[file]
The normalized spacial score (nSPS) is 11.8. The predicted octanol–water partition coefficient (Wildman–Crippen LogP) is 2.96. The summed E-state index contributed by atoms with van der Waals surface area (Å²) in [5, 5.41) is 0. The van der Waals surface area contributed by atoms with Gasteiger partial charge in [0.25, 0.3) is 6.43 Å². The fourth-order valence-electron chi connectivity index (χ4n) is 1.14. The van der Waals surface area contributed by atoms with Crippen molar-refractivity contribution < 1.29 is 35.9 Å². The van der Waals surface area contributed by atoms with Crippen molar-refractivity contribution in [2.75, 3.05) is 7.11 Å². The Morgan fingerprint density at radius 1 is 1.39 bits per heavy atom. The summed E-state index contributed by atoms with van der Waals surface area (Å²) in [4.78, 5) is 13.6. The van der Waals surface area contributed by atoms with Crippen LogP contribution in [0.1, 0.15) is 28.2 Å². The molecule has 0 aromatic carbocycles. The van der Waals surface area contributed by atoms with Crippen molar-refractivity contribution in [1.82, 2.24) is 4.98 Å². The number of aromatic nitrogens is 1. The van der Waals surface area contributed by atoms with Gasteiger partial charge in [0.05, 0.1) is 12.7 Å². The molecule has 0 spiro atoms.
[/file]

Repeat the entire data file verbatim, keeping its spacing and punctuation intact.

The normalized spacial score (nSPS) is 11.8. The predicted octanol–water partition coefficient (Wildman–Crippen LogP) is 2.96. The summed E-state index contributed by atoms with van der Waals surface area (Å²) in [5, 5.41) is 0. The van der Waals surface area contributed by atoms with Gasteiger partial charge in [0.25, 0.3) is 6.43 Å². The fourth-order valence-electron chi connectivity index (χ4n) is 1.14. The van der Waals surface area contributed by atoms with Crippen molar-refractivity contribution < 1.29 is 35.9 Å². The van der Waals surface area contributed by atoms with Crippen molar-refractivity contribution in [2.75, 3.05) is 7.11 Å². The Morgan fingerprint density at radius 1 is 1.39 bits per heavy atom. The summed E-state index contributed by atoms with van der Waals surface area (Å²) in [4.78, 5) is 13.6. The van der Waals surface area contributed by atoms with Crippen LogP contribution in [0.1, 0.15) is 28.2 Å². The molecule has 0 aromatic carbocycles. The van der Waals surface area contributed by atoms with Crippen molar-refractivity contribution in [1.82, 2.24) is 4.98 Å². The number of aromatic nitrogens is 1. The van der Waals surface area contributed by atoms with Gasteiger partial charge in [0.05, 0.1) is 12.7 Å². The molecule has 0 spiro atoms.